When Gun Rights and Property Rights Collide
THE ATLANTA JOUNAL-CONSTITIUTION - Calling it "a core fundamental issue" for his group this year, the head of the National Rifle Association lobbied hard Monday for a bill that would allow employees to keep handguns in their cars at work.
NRA Executive President Wayne LaPierre made a rare appearance under the Gold Dome Monday, a week before the Legislature convenes, to push the bill with key lawmakers.
My first instinct was to be on the side of the NRA. “What right does an employer have to prohibit me from having a firearm in my vehicle?” and “What right does my employer have in even asking and/or searching the contents of my car?” were my first thoughts. But then it occurred to me that we are dealing with a voluntary relationship between private citizens (an employer and an employee) that can be ended at any time for any reason by either party (assuming we are operating on the principle of life, liberty, and property). An employee of a company has a choice to either honor his employer’s wishes or find another job because the employer has obligation to allow employees to park on his or her property at all.
As Ayn Rand once said:
Contradictions do not exist. Whenever you think you are facing a contradiction, check your premises. You will find that one of them is wrong.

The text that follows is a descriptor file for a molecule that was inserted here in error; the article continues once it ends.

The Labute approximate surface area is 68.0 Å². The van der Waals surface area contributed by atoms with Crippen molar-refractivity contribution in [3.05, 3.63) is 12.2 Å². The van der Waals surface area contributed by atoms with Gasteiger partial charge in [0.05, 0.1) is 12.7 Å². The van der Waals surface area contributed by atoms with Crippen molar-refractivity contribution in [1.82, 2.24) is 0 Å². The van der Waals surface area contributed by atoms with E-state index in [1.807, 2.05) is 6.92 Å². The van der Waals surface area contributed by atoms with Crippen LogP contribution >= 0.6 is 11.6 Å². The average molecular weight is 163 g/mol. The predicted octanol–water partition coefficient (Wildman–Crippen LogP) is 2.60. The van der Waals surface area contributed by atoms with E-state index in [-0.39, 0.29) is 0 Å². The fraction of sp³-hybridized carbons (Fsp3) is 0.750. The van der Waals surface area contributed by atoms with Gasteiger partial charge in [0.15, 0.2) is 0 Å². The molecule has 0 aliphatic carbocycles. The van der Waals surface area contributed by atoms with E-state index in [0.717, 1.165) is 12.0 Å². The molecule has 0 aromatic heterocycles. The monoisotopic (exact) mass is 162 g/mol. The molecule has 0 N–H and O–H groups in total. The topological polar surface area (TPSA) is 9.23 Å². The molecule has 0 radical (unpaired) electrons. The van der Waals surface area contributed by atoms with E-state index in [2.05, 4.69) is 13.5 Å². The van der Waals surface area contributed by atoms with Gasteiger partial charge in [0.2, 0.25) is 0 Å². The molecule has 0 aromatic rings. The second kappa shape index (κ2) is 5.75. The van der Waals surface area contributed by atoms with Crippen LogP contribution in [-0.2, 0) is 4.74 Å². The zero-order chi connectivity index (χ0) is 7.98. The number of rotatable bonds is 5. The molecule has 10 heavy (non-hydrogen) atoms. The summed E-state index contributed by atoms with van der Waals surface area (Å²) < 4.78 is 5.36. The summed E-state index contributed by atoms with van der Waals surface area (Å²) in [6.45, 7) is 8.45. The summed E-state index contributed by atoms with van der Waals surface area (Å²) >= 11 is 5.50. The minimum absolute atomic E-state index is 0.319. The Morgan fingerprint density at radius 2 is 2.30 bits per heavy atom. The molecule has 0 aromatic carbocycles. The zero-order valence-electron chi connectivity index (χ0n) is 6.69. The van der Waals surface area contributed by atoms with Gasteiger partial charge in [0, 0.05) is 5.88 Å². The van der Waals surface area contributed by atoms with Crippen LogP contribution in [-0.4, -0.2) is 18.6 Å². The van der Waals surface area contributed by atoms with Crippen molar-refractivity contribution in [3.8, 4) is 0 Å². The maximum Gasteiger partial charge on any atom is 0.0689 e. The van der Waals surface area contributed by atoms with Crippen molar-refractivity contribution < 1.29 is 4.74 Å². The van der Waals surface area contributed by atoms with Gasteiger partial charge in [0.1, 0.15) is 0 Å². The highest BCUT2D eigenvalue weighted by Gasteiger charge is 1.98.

My false initial premise was that the right to bear arms was otherwise being infringed by the government but in fact this is not the case. In fact, this proposed legislation would be a violation of private property rights. McQ at QandO blog made a couple of very good points on this issue:
If you come to the door of my house wearing a pistol on your belt, I have every right to bar your entry and tell you that isn't allowed in my home. It's my property and I have the right to control who enters it and what goes on within its boundaries. Why wouldn't that extend, as well, to the driveway?
And for the same reason I object to legislation which bans smoking on private property such as bars or restaurants. It is none of the state's business. They're welcome to ban smoking in every public venue they control, but stay away from private property. Camel's nose, slippery slope and all that. Why do you suppose they feel empowered to go from banning smoking on private property to now dictating that private property owners must allow guns on their property?
Because we let them get away with the smoking ban, that's why. While I don't smoke and prefer a smoke free environment, I don't agree that government has a role in deciding that for owners of private property, any more than I'd agree they could dictate whether anyone could smoke in my house.
There are plenty of causes the NRA is and should be leading when it comes to the Second Amendment. This is not one of them.
Also posted @ The Liberty Papers (Already over 100 comments! Join the discussion there).